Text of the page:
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Thread: Ayn Rand

  1. #141
    Senior Member ZPowers's Avatar
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    Quote Originally Posted by Not_Me View Post
    Kant asserted that killing is always wrong? That's a preposterous position. No wonder Rand wanted to dismember him.
    Kant was a moral absolutist. He sort of based his ideas on the notion that there is a super-ideal version, wholly logical and fairly objective moral standard. It's kind of hard to explain it succinctly. I'm not a Kantian myself (it's so rigidly moral Kant himself noted no one short of Jesus could have probably actually fully realized it), but I think arguing he's some kind of totally inhuman beast is pretty absurd.

    It's good to see Rand has boundaries that we can site. Some aspects of how that flows with her overall ideology and how this works toward a functional society, or how there's any expectation that what codes there are wouldn't rapidly decay if widely practiced, eludes me still. But I'm too tired to quibble and nitpick just now. Maybe later.
    Does he want a pillow for his head?

  2. #142
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    Here is a post I made elsewhere regarding Rand.

    Ayn Rand, well I think she would qualify as she certainly set the American mindset to laissez faire for at least 20 years and still has a profound impact worldwide.

    I quite like objectivism in it's own way, but it is a philosophy entirely dependant upon self sufficiency and the ability of individuals to pursue wants that are a universal trade-off and to actually see beyond the self for it to be palatable. I just don't think it can reach the true global optimum espoused by Rand due to the limitations of society and of individual competency. Perhaps we can all aspire to be more objective and I doubt it would hurt us at all.

    Anyway, considering the lack of the global viewpoint of the issue, I would have to say she falls into that awkward category of: is it an ISTJ or INTJ seeking a new optimum that is different or is it an INFP or even ENFP with a cause?'

    Quote Originally Posted by Ayn Rand
    "I am not primarily an advocate of capitalism, but of egoism; and I am not primarily an advocate of egoism, but of reason. If one recognizes the supremacy of reason and applies it consistently, all the rest follows."
    I'm also not sure if her studies of Nietzsche imply that Nietzche was the INTJ who set the ball rolling with Will to Power and she was an xNFP who found something that resounded with her own aspirations and struck her against her early history in the Soviet Union.

    Certainly there is little as xNTJ/xNFP with N, Fi and Te than the Will to Power.

    Quote Originally Posted by Friedrich Nietzsche
    "I have found strength where one does not look for it: in simple, mild, and pleasant people, without the least desire to rule—and, conversely, the desire to rule has often appeared to me a sign of inward weakness: they fear their own slave soul and shroud it in a royal cloak (in the end, they still become the slaves of their followers, their fame, etc.) The powerful natures dominate, it is a necessity, they need not lift one finger. Even if, during their lifetime, they bury themselves in a garden house!"
    Power and will are seen as this strong internal benchmark that doesn't just override individual action but those we interact with as seen in the 'Who is John Galt?' that permeates Atlas Shrugged. John Galt's quiet ability to simply be powerful in will and direct the world rather than necessitate that others give from them to him through force is at the core of Will to Power.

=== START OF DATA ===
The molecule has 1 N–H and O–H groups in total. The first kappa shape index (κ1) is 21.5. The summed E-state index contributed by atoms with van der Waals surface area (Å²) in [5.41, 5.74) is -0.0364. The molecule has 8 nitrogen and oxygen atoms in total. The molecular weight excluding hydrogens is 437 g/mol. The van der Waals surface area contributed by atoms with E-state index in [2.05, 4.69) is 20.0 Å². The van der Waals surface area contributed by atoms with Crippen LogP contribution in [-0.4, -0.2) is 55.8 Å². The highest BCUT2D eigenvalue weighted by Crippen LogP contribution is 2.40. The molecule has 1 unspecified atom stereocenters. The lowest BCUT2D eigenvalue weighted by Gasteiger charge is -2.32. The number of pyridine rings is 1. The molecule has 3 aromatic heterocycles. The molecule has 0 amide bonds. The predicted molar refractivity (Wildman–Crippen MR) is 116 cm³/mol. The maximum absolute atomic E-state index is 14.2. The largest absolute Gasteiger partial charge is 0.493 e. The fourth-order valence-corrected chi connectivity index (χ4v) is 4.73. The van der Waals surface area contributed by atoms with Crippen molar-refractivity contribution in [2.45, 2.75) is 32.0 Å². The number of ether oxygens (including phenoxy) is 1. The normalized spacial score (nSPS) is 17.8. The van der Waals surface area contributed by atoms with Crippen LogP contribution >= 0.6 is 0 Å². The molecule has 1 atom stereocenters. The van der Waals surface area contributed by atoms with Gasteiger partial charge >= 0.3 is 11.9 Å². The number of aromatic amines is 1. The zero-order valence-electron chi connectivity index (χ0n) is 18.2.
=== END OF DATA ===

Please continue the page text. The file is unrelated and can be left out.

We also see the traditional failing of Fi and Te as a mindset when it has ran out of steam in Ayn Rand. After the publication of Atlas Shrugged, Rand fell into a "deep depression" and chided herself for not being more like her ideal man, remarking:

    Quote Originally Posted by Sam Anderson, New York Magazine
    "John Galt wouldn’t feel this, he would know how to handle this. I don’t know."
    I'm going to be the revolutionary and go 'ENFP' on this one.

    After a comment or two:

    Quote Originally Posted by aspasier View Post
    ooOOoo... Hm. That is interesting. Fi to account for her individualistic value system and Te for her goal-oriented approach to rationality. Nice. But this raises another question: how do we tell if her better function was really either a T on an F? Shouldn't she be an ENTJ? What you described seems to be characteristic of them. Shadow Fi would account why she reacted the way she did after the the completion of Atlas i.e. after a great amount of stress. Is the fact that the basis of her philosophy her value system sufficient for concluding that she was an F? Just wondering.
    This is a good question; Is she preferring F over T? I can't be sure; infact you've got me thinking that because her writing has such a logical basis behind her beliefs that she preferred T as the overarching structure of her value system. In addition because she disintegrated to isolation after the book was published that this would make her ENTJ. The Fi animus crept up and overwhelmed her sense of self; disappointed that she could never gain the moral conviction of John Galt, a character who she could dream off but who she could never be in her eyes.

    I'm withdrawing ENFP as a poorly thought out conclusion and raising ENTJ instead as something more global.

  3. #143
    The Eighth Colour Octarine's Avatar
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    Quote Originally Posted by ZPowers View Post
    Kant was a moral absolutist.
    Of course Rand was too, when you get down to it. Just who's hand-waving justification you happen to prefer seems to be a matter of opinion.

    Quote Originally Posted by InvisibleJim View Post
    Anyway, considering the lack of the global viewpoint of the issue, I would have to say she falls into that awkward category of: is it an ISTJ or INTJ seeking a new optimum that is different or is it an INFP or even ENFP with a cause?'